MIAMI BEACH, FLA. – RIA business strategies are aiming too high to sustain this fast-growing segment of the industry, according to leading experts.

RIA growth is "not being realized," Pershing Advisor Solutions' Mark Tibergien said at the MarketCounsel Summit.

Mark Tibergien, chief executive officer of Pershing Advisor Solutions. Image: Bloomberg
Growing inorganically through internal expansion of clients and revenue, perhaps adding prized local advisers and small teams, should be the "preferred path" for RIA growth, says Pershing Adviser Solutions' Mark Tibergien. (Bloomberg News)

The biggest inhibitor to growth is lack of capacity, he explained. Too many advisers are "over diversified" with offices in "multiple geographies" that are difficult to manage efficiently, he said.

Advisers should be striving to create capacity and concentrate their resources by building an enduring firm, a theme Tibergien explores in his new book, "The Enduring Advisory Firm," co-authored with Kimberly Dellarocca.

"If I were to die today, would [the seller] put my family's interest before his own?" - Ron Carson.


Growing inorganically through internal expansion of clients and revenue, perhaps adding prized local advisers and small teams, should be the "preferred path" for RIA growth, Tibergien said.

Growth by mergers and acquisitions might be fashionable and tempting, he said, but in reality are often "distracting" and difficult to "execute and integrate" efficiently.

Nonetheless, industry consolidation is inevitable as professionally managed firms become bigger, according to Tibergien. National RIA firms may emerge, he said, but a more likely scenario is the rise of super regional advisory firms, analogous to what the accounting profession calls Group B firms.

These firms will have a branch manager system not unlike the brokerage industry, Tibergien predicts, with a "geographic concentration that provides for tighter management, tighter branding and operational leverage."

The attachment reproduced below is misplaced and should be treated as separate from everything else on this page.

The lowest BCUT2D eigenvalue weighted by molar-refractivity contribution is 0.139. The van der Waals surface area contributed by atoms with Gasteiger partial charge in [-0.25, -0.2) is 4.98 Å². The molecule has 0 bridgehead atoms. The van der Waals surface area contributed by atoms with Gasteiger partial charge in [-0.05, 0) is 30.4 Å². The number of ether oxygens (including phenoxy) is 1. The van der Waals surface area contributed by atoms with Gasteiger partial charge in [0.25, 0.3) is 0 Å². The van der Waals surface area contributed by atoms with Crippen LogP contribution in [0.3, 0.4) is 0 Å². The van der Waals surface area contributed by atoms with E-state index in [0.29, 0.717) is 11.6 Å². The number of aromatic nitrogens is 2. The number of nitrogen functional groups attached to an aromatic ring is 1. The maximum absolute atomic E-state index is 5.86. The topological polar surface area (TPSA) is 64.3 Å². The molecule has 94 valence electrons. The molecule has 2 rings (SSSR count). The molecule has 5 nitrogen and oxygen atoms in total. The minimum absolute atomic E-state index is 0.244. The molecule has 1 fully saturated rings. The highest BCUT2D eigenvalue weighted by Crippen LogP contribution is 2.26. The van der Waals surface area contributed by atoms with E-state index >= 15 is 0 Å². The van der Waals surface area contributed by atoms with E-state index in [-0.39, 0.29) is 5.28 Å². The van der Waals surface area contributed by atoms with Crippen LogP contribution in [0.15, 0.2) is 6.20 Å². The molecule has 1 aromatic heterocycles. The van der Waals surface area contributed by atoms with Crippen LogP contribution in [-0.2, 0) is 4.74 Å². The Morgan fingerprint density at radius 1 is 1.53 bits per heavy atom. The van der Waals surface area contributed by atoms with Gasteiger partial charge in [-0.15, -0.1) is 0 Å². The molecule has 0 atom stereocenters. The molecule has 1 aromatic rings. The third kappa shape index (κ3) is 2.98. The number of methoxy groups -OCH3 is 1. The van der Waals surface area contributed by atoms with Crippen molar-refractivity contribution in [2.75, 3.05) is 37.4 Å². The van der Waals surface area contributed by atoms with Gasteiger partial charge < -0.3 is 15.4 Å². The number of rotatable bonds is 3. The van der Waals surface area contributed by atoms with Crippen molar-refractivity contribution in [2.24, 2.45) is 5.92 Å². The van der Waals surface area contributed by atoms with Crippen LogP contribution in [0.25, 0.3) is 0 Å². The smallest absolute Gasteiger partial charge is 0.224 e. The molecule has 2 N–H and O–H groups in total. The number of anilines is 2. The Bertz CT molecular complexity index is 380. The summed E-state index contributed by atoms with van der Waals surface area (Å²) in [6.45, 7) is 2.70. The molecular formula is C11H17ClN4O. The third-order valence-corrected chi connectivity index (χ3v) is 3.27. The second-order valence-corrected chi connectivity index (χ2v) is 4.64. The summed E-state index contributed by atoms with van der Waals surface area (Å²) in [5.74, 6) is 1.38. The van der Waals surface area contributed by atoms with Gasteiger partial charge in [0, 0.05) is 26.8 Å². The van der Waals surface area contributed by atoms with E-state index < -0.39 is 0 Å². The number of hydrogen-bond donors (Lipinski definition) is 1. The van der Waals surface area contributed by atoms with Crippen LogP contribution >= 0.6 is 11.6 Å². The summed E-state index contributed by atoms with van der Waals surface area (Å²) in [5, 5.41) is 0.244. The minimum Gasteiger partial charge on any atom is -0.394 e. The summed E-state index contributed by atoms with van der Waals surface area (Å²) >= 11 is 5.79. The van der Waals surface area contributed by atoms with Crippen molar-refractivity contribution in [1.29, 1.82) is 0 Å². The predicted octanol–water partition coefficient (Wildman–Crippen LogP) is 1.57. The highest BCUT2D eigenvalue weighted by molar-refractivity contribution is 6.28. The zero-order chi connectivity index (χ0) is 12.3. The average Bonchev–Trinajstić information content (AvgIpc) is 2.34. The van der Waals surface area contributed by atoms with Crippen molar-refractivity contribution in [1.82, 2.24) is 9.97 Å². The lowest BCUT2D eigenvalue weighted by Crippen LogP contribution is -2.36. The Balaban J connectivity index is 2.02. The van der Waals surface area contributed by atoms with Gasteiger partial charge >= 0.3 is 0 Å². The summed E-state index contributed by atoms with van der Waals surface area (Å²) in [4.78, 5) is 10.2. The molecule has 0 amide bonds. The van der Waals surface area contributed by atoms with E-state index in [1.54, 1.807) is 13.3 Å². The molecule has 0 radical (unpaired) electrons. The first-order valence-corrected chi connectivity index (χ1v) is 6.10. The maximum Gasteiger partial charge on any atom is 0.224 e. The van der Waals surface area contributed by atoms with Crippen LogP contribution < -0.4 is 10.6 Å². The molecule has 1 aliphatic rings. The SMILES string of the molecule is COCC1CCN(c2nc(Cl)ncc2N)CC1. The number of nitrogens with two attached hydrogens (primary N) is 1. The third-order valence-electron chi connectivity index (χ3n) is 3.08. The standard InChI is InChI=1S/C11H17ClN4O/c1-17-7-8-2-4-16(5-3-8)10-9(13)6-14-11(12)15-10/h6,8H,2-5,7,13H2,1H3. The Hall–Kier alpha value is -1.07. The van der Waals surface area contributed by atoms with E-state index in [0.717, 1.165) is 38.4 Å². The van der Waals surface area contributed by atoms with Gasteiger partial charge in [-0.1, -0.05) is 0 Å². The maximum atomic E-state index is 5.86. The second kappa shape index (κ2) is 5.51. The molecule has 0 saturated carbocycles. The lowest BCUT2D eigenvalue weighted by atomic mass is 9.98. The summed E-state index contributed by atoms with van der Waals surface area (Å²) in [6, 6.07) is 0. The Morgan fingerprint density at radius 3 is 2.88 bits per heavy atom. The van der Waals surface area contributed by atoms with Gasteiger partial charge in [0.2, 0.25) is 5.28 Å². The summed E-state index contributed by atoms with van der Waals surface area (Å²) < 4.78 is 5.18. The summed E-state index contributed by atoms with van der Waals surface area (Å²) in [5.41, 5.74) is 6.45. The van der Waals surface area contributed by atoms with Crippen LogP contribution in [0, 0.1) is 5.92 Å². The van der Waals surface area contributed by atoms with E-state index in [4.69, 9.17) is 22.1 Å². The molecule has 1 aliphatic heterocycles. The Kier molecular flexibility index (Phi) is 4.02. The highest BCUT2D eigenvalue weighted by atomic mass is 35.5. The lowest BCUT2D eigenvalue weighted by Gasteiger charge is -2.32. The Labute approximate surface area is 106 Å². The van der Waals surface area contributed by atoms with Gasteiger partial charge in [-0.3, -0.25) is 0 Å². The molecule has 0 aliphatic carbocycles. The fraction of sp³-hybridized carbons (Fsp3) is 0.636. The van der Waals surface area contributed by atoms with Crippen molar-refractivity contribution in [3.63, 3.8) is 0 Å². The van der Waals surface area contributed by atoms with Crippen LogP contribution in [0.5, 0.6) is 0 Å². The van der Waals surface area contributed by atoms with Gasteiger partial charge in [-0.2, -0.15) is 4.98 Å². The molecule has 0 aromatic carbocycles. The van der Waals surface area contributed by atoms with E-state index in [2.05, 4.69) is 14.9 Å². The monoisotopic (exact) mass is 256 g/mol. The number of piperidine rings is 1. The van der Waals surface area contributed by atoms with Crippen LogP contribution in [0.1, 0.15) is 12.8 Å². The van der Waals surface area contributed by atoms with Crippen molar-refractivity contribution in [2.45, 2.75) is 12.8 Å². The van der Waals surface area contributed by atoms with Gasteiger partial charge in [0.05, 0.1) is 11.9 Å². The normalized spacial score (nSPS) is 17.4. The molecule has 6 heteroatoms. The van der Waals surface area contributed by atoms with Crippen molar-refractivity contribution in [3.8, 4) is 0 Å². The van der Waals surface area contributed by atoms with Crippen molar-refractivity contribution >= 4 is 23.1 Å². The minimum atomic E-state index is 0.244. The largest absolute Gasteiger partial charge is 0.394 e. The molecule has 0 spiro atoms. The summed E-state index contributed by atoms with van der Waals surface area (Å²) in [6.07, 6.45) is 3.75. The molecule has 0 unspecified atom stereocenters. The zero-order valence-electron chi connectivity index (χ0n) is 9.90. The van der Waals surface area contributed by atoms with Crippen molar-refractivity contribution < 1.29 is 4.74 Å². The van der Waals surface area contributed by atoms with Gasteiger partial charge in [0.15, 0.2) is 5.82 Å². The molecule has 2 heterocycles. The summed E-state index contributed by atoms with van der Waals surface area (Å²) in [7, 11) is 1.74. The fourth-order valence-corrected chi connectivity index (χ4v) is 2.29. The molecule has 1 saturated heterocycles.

Marty Bicknell, chief executive of Mariner Wealth Advisors, and Ron Carson, CEO of Carson Wealth Management Group, are two of the industry's most successful M&A practitioners and in separate panels, they laid out a check-list for aspiring acquirers.

Before going forward with any deal, Carson said he asks himself a fundamental question: "If I were to die today, would this person [the seller] put my family's interest before his own?"

Another deal breaker for Carson when considering firms to bring on: "Is there enough commonality of best practices" that, if the firms merge, will result in the ability to deliver the same client experience?

Carson also looks for advisory businesses that stand out from the crowd and can give clients an "out-of-the-box experience." He said being unique matters.


Firms that want to be "partners in growth who aren't looking for an exit strategy" and emphasize "wealth advice over investment advice" are high on Bicknell's list as potential acquisition targets.

Mariner focuses on "top-line growth first," Bicknell told Summit attendees.

He agreed with co-panelist Roy Burns, managing director of the Boston-based private equity firm TA Associates, who said that firms are more valuable when organic growth is not reliant on the relationships of one person.

"At the end of the day," Burns said, "we assess the entire team and their capability to grow."

A firm's retention rates for both clients and advisers were also critical benchmarks for Mariner, Bicknell said.


Mariner bases its valuation on a multiple of EBITDA, he added. "I want to know what my cash-on-cash return will be day one," he said.

Few potential deals pass Mariner's muster. Bicknell said he sees an average of 200 firms a year but has only made seven acquisitions in the last three years.

"M&A takes a lot of work and effort," he said.

When asked what owners who were interested in buying or selling a firm should do, Bicknell answered: "Go to events like this, meet people and listen."

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